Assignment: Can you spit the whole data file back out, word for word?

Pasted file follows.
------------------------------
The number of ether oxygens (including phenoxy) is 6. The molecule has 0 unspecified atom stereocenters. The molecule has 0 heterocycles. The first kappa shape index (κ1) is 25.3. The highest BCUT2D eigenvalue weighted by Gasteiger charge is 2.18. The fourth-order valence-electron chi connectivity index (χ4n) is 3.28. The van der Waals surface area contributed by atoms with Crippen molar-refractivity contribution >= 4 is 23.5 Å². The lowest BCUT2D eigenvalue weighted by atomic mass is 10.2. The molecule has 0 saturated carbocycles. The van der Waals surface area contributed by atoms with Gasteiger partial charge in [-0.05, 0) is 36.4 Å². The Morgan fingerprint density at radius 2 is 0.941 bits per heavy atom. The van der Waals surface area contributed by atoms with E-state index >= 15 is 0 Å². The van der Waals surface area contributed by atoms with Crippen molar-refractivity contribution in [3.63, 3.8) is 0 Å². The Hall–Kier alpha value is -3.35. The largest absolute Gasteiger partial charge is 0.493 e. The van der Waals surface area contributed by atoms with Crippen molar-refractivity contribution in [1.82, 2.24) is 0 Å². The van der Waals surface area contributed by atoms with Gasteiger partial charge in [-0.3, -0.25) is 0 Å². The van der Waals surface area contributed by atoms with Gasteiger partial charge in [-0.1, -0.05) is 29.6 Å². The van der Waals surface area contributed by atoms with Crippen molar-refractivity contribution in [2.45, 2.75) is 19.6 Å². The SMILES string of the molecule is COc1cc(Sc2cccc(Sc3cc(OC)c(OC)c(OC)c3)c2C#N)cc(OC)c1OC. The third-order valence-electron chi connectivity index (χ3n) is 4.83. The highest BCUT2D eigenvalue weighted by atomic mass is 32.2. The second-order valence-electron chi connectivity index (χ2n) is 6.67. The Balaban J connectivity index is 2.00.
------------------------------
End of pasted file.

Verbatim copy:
The number of ether oxygens (including phenoxy) is 6. The molecule has 0 unspecified atom stereocenters. The molecule has 0 heterocycles. The first kappa shape index (κ1) is 25.3. The highest BCUT2D eigenvalue weighted by Gasteiger charge is 2.18. The fourth-order valence-electron chi connectivity index (χ4n) is 3.28. The van der Waals surface area contributed by atoms with Crippen molar-refractivity contribution >= 4 is 23.5 Å². The lowest BCUT2D eigenvalue weighted by atomic mass is 10.2. The molecule has 0 saturated carbocycles. The van der Waals surface area contributed by atoms with Gasteiger partial charge in [-0.05, 0) is 36.4 Å². The Morgan fingerprint density at radius 2 is 0.941 bits per heavy atom. The van der Waals surface area contributed by atoms with E-state index >= 15 is 0 Å². The van der Waals surface area contributed by atoms with Crippen molar-refractivity contribution in [3.63, 3.8) is 0 Å². The Hall–Kier alpha value is -3.35. The largest absolute Gasteiger partial charge is 0.493 e. The van der Waals surface area contributed by atoms with Crippen molar-refractivity contribution in [1.82, 2.24) is 0 Å². The van der Waals surface area contributed by atoms with Gasteiger partial charge in [-0.3, -0.25) is 0 Å². The van der Waals surface area contributed by atoms with Gasteiger partial charge in [-0.1, -0.05) is 29.6 Å². The van der Waals surface area contributed by atoms with Crippen molar-refractivity contribution in [2.45, 2.75) is 19.6 Å². The SMILES string of the molecule is COc1cc(Sc2cccc(Sc3cc(OC)c(OC)c(OC)c3)c2C#N)cc(OC)c1OC. The third-order valence-electron chi connectivity index (χ3n) is 4.83. The highest BCUT2D eigenvalue weighted by atomic mass is 32.2. The second-order valence-electron chi connectivity index (χ2n) is 6.67. The Balaban J connectivity index is 2.00.